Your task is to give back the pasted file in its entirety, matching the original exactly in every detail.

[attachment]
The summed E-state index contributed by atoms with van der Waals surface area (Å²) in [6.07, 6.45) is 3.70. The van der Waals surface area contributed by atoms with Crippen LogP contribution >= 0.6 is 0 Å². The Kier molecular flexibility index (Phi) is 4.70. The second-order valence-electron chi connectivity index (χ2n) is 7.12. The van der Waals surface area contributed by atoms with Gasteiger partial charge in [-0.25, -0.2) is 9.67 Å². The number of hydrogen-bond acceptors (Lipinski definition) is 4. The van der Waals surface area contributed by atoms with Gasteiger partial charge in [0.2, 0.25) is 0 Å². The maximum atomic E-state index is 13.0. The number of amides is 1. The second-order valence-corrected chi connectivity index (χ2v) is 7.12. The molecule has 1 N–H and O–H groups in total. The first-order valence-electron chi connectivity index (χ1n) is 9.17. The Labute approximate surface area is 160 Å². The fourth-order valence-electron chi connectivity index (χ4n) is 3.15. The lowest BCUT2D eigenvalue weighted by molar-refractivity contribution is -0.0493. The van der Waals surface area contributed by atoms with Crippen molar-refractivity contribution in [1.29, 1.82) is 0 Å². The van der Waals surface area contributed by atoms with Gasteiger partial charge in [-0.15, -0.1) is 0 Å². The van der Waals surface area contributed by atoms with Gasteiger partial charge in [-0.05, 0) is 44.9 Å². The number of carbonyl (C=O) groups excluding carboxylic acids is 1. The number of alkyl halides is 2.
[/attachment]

The summed E-state index contributed by atoms with van der Waals surface area (Å²) in [6.07, 6.45) is 3.70. The van der Waals surface area contributed by atoms with Crippen LogP contribution >= 0.6 is 0 Å². The Kier molecular flexibility index (Phi) is 4.70. The second-order valence-electron chi connectivity index (χ2n) is 7.12. The van der Waals surface area contributed by atoms with Gasteiger partial charge in [-0.25, -0.2) is 9.67 Å². The number of hydrogen-bond acceptors (Lipinski definition) is 4. The van der Waals surface area contributed by atoms with Gasteiger partial charge in [0.2, 0.25) is 0 Å². The maximum atomic E-state index is 13.0. The number of amides is 1. The second-order valence-corrected chi connectivity index (χ2v) is 7.12. The molecule has 1 N–H and O–H groups in total. The first-order valence-electron chi connectivity index (χ1n) is 9.17. The Labute approximate surface area is 160 Å². The fourth-order valence-electron chi connectivity index (χ4n) is 3.15. The lowest BCUT2D eigenvalue weighted by molar-refractivity contribution is -0.0493. The van der Waals surface area contributed by atoms with Crippen molar-refractivity contribution in [1.29, 1.82) is 0 Å². The van der Waals surface area contributed by atoms with Gasteiger partial charge in [-0.15, -0.1) is 0 Å². The van der Waals surface area contributed by atoms with Gasteiger partial charge in [-0.05, 0) is 44.9 Å². The number of carbonyl (C=O) groups excluding carboxylic acids is 1. The number of alkyl halides is 2.